Low price-to-book ratios and bank dividend payout policies

BIS Working Papers  |  No 907  | 
09 December 2020
PDF full text
 |  29 pages



When bank stock prices are low, relative to book value, banks have a stronger incentive to pay out dividends. But paying dividends reduces banks' capacity to lend and weakens their resilience to shocks. In response to the Covid-19 crisis, regulators and banking federations have set or recommended rules that banks should stop their dividend payouts or share buybacks in order to conserve their capital.


This paper asks what factors underlie a bank's decision to pay out a dividend. In particular, we look at the relationship between a bank's price-to-book ratio and the likelihood that it will pay a dividend. We study a large group of advanced economy banks, using a sample that runs from the Great Financial Crisis up to the present Covid-19 crisis.


We find that a bank's propensity to pay dividends depends on its price-to-book ratio, albeit in a non-linear way. The lower the price-to-book ratio, the greater is a bank's propensity to pay dividends. And this negative relationship steepens when the price-to-book ratio falls below 0.7, a result that is robust to several checks. We also show that a bank's propensity to pay a dividend correlates positively with its size and short-run profitability, but not with annual changes in its total assets.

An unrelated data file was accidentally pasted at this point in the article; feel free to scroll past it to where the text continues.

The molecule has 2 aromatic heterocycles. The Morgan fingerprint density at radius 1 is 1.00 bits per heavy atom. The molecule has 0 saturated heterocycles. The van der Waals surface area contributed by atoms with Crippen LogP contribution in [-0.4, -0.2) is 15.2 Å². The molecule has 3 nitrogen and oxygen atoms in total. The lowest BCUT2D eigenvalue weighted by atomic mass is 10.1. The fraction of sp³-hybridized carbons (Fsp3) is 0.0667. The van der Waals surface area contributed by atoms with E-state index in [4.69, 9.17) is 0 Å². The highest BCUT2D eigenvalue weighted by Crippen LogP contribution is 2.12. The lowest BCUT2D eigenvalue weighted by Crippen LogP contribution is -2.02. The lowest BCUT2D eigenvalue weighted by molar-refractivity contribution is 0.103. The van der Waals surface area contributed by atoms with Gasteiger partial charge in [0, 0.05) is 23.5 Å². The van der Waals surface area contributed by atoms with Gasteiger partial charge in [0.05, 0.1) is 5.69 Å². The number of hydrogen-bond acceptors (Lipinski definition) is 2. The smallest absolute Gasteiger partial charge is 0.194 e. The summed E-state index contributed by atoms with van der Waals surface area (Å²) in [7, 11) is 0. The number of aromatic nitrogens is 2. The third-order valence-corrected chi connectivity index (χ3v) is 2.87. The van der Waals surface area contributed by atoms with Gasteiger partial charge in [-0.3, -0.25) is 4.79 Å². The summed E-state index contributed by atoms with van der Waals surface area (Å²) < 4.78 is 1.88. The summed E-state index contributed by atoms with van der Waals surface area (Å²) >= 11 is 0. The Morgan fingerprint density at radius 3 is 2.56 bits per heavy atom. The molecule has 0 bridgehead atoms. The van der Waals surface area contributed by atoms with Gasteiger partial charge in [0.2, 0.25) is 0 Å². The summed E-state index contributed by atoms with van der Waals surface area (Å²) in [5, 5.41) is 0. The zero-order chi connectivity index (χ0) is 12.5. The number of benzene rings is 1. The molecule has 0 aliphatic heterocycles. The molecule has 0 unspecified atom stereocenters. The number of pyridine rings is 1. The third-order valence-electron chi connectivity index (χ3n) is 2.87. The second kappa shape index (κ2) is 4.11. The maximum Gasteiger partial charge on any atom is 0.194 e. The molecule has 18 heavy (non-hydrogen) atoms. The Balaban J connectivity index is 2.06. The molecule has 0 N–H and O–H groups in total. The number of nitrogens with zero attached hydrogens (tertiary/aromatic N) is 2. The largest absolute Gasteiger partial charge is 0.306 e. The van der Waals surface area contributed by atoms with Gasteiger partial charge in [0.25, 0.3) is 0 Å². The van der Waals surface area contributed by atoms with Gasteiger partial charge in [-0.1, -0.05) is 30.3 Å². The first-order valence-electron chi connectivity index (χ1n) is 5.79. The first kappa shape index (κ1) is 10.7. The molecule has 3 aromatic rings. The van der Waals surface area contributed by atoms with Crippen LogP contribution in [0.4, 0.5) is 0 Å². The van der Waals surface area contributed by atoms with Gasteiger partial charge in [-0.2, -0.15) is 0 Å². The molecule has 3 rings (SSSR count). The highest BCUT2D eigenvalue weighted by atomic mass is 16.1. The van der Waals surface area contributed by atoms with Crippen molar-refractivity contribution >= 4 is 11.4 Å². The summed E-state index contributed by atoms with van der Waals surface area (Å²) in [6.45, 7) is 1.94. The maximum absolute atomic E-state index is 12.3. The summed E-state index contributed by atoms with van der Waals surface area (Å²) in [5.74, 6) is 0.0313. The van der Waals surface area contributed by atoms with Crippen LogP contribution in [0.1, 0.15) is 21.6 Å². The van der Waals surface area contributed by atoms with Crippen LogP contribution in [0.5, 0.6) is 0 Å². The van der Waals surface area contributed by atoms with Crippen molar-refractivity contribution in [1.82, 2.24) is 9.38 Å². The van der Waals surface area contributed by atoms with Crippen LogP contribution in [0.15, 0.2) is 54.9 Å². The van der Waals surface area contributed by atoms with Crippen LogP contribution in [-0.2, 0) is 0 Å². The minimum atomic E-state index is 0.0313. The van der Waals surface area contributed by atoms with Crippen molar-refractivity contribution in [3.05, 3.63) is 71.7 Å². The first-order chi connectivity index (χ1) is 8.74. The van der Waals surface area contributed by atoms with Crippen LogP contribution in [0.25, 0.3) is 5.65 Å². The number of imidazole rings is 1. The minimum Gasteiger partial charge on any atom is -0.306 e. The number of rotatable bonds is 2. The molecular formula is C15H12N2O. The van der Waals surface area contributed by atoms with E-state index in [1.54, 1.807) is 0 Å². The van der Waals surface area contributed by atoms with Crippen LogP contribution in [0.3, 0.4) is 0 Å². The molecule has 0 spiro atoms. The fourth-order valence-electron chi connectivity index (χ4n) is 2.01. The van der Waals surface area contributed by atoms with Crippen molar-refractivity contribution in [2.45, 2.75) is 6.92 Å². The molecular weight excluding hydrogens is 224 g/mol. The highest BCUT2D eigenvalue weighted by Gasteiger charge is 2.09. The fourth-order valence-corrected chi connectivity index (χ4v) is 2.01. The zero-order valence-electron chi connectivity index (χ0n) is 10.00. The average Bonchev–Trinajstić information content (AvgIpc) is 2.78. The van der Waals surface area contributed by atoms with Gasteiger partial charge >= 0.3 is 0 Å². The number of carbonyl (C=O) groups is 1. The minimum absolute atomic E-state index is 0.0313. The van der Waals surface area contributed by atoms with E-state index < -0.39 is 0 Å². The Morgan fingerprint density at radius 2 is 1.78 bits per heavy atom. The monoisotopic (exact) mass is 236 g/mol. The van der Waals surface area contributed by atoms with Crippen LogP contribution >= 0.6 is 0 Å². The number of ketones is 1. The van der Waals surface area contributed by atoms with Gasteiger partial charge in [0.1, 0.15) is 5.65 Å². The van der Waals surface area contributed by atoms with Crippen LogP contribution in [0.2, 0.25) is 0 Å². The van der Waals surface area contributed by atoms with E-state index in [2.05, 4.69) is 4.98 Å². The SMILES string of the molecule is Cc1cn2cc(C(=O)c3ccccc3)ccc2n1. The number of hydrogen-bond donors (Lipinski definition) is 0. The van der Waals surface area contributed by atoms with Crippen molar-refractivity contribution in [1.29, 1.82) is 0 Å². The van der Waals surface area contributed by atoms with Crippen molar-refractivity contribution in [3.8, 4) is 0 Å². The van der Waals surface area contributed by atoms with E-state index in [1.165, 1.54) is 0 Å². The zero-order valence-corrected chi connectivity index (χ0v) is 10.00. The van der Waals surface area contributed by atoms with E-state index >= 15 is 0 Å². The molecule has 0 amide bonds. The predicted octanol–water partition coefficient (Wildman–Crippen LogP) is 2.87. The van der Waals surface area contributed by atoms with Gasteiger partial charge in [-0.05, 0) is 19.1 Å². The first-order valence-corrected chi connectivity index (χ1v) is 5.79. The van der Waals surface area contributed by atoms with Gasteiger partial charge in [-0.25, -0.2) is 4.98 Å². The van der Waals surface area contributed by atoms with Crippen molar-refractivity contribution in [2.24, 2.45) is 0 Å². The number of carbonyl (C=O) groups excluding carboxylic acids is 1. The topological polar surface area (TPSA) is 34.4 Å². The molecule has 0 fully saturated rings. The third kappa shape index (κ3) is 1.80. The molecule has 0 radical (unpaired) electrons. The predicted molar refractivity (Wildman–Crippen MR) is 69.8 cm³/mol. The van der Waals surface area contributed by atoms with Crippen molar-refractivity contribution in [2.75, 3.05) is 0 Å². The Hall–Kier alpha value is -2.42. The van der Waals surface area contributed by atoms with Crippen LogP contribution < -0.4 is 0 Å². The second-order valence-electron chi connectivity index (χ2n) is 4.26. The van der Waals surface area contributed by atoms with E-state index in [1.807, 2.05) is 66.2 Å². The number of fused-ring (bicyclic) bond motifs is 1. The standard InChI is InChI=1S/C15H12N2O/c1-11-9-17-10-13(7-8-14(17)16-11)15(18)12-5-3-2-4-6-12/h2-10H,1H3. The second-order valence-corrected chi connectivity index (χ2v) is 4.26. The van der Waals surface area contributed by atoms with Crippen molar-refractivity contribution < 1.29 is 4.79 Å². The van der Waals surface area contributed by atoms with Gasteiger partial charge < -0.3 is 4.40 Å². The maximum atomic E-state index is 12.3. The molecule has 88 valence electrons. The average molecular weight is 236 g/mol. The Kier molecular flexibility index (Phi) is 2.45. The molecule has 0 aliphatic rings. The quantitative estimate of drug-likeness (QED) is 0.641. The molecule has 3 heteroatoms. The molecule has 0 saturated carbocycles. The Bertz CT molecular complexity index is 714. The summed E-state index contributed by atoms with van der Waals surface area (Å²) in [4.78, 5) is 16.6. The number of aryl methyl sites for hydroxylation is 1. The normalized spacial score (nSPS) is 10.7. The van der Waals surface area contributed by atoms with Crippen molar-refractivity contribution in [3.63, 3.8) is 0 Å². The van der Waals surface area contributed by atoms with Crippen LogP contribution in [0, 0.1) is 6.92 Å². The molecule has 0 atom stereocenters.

In a hypothetical exercise with fixed balance sheet ratios, we find that if the banks in our sample had completely stopped paying out dividends during the Covid-19 pandemic in 2020, they would have boosted their lending capacity by an additional $0.8–1.1 trillion, depending on the stress scenario. This is equivalent to 1.1–1.6% of total GDP.


Banks with a low price-to-book ratio have a greater propensity to pay out dividends. This propensity is especially marked for banks with a price-to-book ratio below a threshold of 0.7. As a sector, banks also tend to have higher dividend payout ratios than non-financial firms. We demonstrate these features using data for 271 advanced economy banks in 30 jurisdictions. Dividend payouts as a proportion of profits rise in a non-linear way as the price-to-book ratio falls below 0.7. In a hypothetical exercise with fixed balance sheet ratios, we find that a complete suspension of bank dividends in 2020 during the Covid-19 pandemic would have added, under different stress scenario, an additional US$ 0.8–1.1 trillion of bank lending capacity in our sample, equivalent to 1.1–1.6% of total GDP.

JEL Codes: G21, G35.

Keywords: dividend payout policy, banks, low interest rates, Covid-19 crisis.